Many would remember robot vacuum cleaners from the appearance in popular TV series Breaking Bad, where a UFO-shaped robot was displayed often moving around the house of the main character. What a successful product placement! Early-stage vacuum cleaners were rather expensive. However, lately they have become more affordable as every new technology eventually does.
As a result, I recently purchased an iRobot Roomba 605. My search criteria were: minimum 1 hour runtime, being one of top three leading brands for robot vacuum cleaners, and price. Prices are the same across most e-commerce sites. Luckily I found a limited time offer on Vente Exclusive at 199 euro only.
The 605 is a circular robot that uses a pair of wheels for traction and a third castor wheel for stability. It’s pretty easy to carry it around to clean the other areas in the home. In the box is a charging station, which the robot returns to when it has finished a cleaning job or the battery gets low mid-run.
The small 0.5 liter dustbin is mounted at the rear of the robot, which needs to be emptied every time the robot is used.
605 is the base model of the Roomba series and misses the few fancy features of more expensive versions such as remote control via a smartphone app, virtual wall, and timer. Despite the lack of these advanced features it does have all the core features I need in a robotic cleaning assistant, e.g., an array of sensors, good cleaning technology, and bumpers. It doesn’t have laser mapping technology, however it is able to map its surroundings successfully and moves methodically to cover every inch of the room. It has also a “spot” functionality and when activated, it cleans a particularly dirty area. It comes especially handy for families with kids, who leave crumbs on the floor after each meal.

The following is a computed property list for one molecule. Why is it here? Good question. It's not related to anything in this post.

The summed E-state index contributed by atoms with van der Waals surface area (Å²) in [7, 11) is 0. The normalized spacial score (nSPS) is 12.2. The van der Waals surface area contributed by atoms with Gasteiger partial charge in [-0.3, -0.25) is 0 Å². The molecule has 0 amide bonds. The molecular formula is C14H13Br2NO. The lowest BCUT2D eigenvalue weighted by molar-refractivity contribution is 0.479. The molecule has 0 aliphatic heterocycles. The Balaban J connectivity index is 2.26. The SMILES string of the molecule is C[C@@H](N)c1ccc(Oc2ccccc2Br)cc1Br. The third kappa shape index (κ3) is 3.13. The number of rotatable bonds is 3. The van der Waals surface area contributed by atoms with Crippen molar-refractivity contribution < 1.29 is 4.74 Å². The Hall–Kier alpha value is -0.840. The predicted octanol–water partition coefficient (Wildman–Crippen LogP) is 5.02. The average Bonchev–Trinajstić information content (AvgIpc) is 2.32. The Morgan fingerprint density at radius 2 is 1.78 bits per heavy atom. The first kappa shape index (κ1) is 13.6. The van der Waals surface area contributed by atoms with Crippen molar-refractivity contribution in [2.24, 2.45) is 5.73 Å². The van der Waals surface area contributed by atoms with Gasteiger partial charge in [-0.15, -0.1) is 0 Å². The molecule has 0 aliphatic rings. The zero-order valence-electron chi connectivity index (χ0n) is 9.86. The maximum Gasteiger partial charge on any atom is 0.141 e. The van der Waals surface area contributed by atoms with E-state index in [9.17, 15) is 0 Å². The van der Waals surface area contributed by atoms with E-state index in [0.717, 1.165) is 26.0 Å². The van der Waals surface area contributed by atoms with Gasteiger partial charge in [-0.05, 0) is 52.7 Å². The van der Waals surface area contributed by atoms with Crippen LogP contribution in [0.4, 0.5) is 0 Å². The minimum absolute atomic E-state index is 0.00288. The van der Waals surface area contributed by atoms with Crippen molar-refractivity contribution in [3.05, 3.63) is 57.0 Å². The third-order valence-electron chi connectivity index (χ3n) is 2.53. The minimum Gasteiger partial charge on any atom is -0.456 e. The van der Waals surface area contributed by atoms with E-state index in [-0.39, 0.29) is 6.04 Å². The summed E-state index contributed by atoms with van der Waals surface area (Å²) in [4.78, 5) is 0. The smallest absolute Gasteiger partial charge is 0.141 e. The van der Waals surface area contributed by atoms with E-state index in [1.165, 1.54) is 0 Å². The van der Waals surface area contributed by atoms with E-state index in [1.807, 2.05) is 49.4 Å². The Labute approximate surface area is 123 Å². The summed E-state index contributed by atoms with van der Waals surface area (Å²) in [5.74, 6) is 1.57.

It requires a bit of maintenance and cleaning, especially to remove the hair from the main brush and spinning side brush otherwise it stops spinning. The noise level can be annoying as well at 61dB. It’s best to turn it on just before leaving home. Finally, the cleaning power is not comparable with traditional vacuum cleaners given that it needs multiple rounds to pick up some bread crumbs.
Interestingly, iRobot does not share much information about the energy efficiency of its devices. However, a simple approach can be used to compare energy consumption: Roomba takes three hours to charge 30 watt, and keeping it all the time on docking station would consume 5 watt. Using the robot every day would cost, based on the current electricity price in the Netherlands, 8.16 euro a month.
For comparison, I used a similar priced Dyson with a 1400 Watt motor. Running it 15 minutes a day would cost 12.72 euros a month.
Besed on how much electricity it consumes, Roomba seems like the more energy efficient choice. However, keep in mind that it’s comparing apples and pears given that the devices have different functionalities.
Overall, Roomba 605 is a good choice despite low suction power and frequent maintenance/cleaning needs. It’s reasonably priced and hardly ever gets stuck. It goes easily under the furniture and gets on with cleaning, returns to base when it’s finished. And that is exactly what you want a robot vacuum cleaner to do.
Read further: Reviews, review
Managing Director of Icecat, MSc. in International Finance, investor via E-nvest., ex- IBM, PwC, McKinsey
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